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The Story of America: Essays on Origins

4.07 of 5 stars 4.07  ·  rating details  ·  159 ratings  ·  39 reviews

In "The Story of America," Harvard historian and "New Yorker" staff writer Jill Lepore investigates American origin stories--from John Smith's account of the founding of Jamestown in 1607 to Barack Obama's 2009 inaugural address--to show how American democracy is bound up with the history of print. Over the centuries, Americans have read and written their way into a politi
Hardcover, 416 pages
Published October 7th 2012 by Princeton University Press
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The Story of America consists of 20 essays Jill Lepore wrote for The New Yorker. If you like history, you'll find it interesting, if surface-skimming, material. That is, Lepore is not diving in deep here, she's making her point in 15 pages or so, and moving on.

Me, I bought it strictly in hopes of using some essays for school, but Lepore's writing, as a rule, is a bit above your average 8th grader's ken. That's not to say I can't use certain excerpts. I can (and will). In these dark (bright? yet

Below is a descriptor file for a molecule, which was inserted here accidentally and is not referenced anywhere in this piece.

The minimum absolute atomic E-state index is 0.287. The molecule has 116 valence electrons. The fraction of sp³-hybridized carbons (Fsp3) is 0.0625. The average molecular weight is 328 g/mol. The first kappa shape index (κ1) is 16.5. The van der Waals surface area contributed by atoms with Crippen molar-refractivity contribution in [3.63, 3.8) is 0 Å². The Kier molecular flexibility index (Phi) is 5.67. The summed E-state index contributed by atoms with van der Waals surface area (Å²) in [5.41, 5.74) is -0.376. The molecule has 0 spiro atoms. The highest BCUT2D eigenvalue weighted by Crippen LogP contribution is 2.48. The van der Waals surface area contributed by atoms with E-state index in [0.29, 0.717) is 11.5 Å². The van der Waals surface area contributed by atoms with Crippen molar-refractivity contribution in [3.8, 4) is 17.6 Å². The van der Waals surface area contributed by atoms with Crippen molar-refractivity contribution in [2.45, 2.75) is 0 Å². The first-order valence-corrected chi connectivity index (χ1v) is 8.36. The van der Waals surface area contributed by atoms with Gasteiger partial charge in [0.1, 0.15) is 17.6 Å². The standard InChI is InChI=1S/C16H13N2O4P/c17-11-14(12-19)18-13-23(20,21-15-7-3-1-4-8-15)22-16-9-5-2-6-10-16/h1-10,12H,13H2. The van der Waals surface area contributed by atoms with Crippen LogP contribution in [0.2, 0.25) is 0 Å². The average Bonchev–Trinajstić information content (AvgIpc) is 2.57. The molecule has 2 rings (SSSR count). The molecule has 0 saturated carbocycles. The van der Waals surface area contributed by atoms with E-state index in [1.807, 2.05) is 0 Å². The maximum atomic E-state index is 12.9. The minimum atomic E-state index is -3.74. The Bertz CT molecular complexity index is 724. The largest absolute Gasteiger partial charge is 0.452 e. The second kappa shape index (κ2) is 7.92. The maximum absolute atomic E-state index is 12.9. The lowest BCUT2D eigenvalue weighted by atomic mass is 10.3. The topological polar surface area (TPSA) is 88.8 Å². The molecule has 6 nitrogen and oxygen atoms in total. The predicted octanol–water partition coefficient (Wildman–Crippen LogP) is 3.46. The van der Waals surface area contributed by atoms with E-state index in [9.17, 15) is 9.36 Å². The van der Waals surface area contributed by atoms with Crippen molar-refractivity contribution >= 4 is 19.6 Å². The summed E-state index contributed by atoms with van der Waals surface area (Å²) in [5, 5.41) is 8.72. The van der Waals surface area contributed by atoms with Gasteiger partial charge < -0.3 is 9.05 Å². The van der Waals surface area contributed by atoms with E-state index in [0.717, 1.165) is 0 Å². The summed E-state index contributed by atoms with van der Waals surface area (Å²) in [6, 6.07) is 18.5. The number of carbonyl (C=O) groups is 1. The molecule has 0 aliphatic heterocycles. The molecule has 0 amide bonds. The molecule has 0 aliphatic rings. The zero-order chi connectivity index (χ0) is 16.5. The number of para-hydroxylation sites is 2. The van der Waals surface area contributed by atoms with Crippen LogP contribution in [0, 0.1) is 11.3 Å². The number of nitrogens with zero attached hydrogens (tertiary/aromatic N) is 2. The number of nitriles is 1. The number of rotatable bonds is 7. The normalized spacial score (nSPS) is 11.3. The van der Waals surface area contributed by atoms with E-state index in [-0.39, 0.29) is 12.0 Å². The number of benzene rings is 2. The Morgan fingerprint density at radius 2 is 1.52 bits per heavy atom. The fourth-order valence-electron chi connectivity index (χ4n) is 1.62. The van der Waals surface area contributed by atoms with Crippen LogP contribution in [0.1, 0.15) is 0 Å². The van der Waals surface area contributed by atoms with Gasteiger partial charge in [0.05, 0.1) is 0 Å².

My history teacher mantra, which I repeat often to my students’ amusement, is “History is not just a bunch of stuff that happened… it’s the stories we tell ourselves about what happened.” In Jill Lepore, I have found a kindred spirit. In the essays that comprise “The Story of America”, Lepore explores many of the stories that make up Americans’ knowledge of our history. Along the way, she fills in many gaps and emends many misconceptions- but never in a sophomoric “Lies My Teacher Told Me” fashi ...more

A collection of short essays by one of our best 'storytelling' historians, this work is a joy to read. All but one essay appeared in The New Yorker; the exception, the Longfellow, appeared in The American Scholar. Although the author is a Harvard history professor, these essays are not 'academic history'. Although they embody solid scholarship and fresh insights, they are best characterized as 'historical stories'. Are written in a style so entertaining that it rivals the best fiction in its app
This was by no means an easy read, but it was immensely satisfying. Each essay revealed something I didn't know or straightened out some misconception I picked up in high school history.

My favorite quote:
"Thomas Paine is, at best, a lesser Founder. In the comic-book version of history that serves as our national heritage, where the Founding Fathers are like the Hanna-Barbera Super Friends, Paine is Aquaman to Washington’s Superman and Jefferson’s Batman; we never find out how he got his superpo
This is probably one of the most well-written books I have ever read. I just enjoyed the way the author wrote. Even if you don't care much for history, you'll appreciate the writing style. The writing is what really earned the 4 stars.

The information given in the book was interesting. I found that I already knew a lot of it. But there were some small facts that I didn't know, which I really enjoyed.